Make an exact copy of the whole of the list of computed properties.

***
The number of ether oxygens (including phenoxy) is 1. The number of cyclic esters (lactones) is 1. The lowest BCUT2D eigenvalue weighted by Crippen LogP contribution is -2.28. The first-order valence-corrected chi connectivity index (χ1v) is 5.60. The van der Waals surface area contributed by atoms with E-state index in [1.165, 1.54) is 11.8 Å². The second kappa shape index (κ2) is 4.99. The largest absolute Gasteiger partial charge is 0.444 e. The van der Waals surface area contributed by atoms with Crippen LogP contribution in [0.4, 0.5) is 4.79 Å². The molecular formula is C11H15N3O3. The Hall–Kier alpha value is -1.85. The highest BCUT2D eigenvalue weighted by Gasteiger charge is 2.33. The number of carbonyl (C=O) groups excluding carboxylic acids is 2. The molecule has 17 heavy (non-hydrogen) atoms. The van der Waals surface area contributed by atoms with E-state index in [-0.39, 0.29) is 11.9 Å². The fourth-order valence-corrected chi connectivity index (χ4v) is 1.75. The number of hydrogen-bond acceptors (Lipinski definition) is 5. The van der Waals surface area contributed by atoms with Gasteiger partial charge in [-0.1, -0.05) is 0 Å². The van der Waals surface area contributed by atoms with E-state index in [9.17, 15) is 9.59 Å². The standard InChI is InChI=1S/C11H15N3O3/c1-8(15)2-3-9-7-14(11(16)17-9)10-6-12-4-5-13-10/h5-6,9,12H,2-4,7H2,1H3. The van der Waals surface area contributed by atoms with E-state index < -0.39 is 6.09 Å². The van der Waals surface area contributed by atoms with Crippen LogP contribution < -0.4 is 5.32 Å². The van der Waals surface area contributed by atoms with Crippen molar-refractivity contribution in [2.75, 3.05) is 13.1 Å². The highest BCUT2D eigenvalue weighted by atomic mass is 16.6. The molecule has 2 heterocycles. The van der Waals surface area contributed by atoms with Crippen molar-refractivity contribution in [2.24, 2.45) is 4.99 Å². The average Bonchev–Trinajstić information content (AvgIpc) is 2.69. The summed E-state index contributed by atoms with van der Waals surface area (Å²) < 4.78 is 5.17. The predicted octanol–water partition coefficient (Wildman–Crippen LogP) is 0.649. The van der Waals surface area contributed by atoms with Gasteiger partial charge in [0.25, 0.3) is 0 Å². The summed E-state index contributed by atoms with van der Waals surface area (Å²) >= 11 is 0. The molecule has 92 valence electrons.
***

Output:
The number of ether oxygens (including phenoxy) is 1. The number of cyclic esters (lactones) is 1. The lowest BCUT2D eigenvalue weighted by Crippen LogP contribution is -2.28. The first-order valence-corrected chi connectivity index (χ1v) is 5.60. The van der Waals surface area contributed by atoms with E-state index in [1.165, 1.54) is 11.8 Å². The second kappa shape index (κ2) is 4.99. The largest absolute Gasteiger partial charge is 0.444 e. The van der Waals surface area contributed by atoms with Crippen LogP contribution in [0.4, 0.5) is 4.79 Å². The molecular formula is C11H15N3O3. The Hall–Kier alpha value is -1.85. The highest BCUT2D eigenvalue weighted by Gasteiger charge is 2.33. The number of carbonyl (C=O) groups excluding carboxylic acids is 2. The molecule has 17 heavy (non-hydrogen) atoms. The van der Waals surface area contributed by atoms with E-state index in [-0.39, 0.29) is 11.9 Å². The fourth-order valence-corrected chi connectivity index (χ4v) is 1.75. The number of hydrogen-bond acceptors (Lipinski definition) is 5. The van der Waals surface area contributed by atoms with Gasteiger partial charge in [-0.1, -0.05) is 0 Å². The van der Waals surface area contributed by atoms with E-state index in [9.17, 15) is 9.59 Å². The standard InChI is InChI=1S/C11H15N3O3/c1-8(15)2-3-9-7-14(11(16)17-9)10-6-12-4-5-13-10/h5-6,9,12H,2-4,7H2,1H3. The van der Waals surface area contributed by atoms with E-state index < -0.39 is 6.09 Å². The van der Waals surface area contributed by atoms with Crippen LogP contribution < -0.4 is 5.32 Å². The van der Waals surface area contributed by atoms with Crippen molar-refractivity contribution in [2.75, 3.05) is 13.1 Å². The highest BCUT2D eigenvalue weighted by atomic mass is 16.6. The molecule has 2 heterocycles. The van der Waals surface area contributed by atoms with Crippen molar-refractivity contribution in [2.24, 2.45) is 4.99 Å². The average Bonchev–Trinajstić information content (AvgIpc) is 2.69. The summed E-state index contributed by atoms with van der Waals surface area (Å²) < 4.78 is 5.17. The predicted octanol–water partition coefficient (Wildman–Crippen LogP) is 0.649. The van der Waals surface area contributed by atoms with Gasteiger partial charge in [0.25, 0.3) is 0 Å². The summed E-state index contributed by atoms with van der Waals surface area (Å²) >= 11 is 0. The molecule has 92 valence electrons.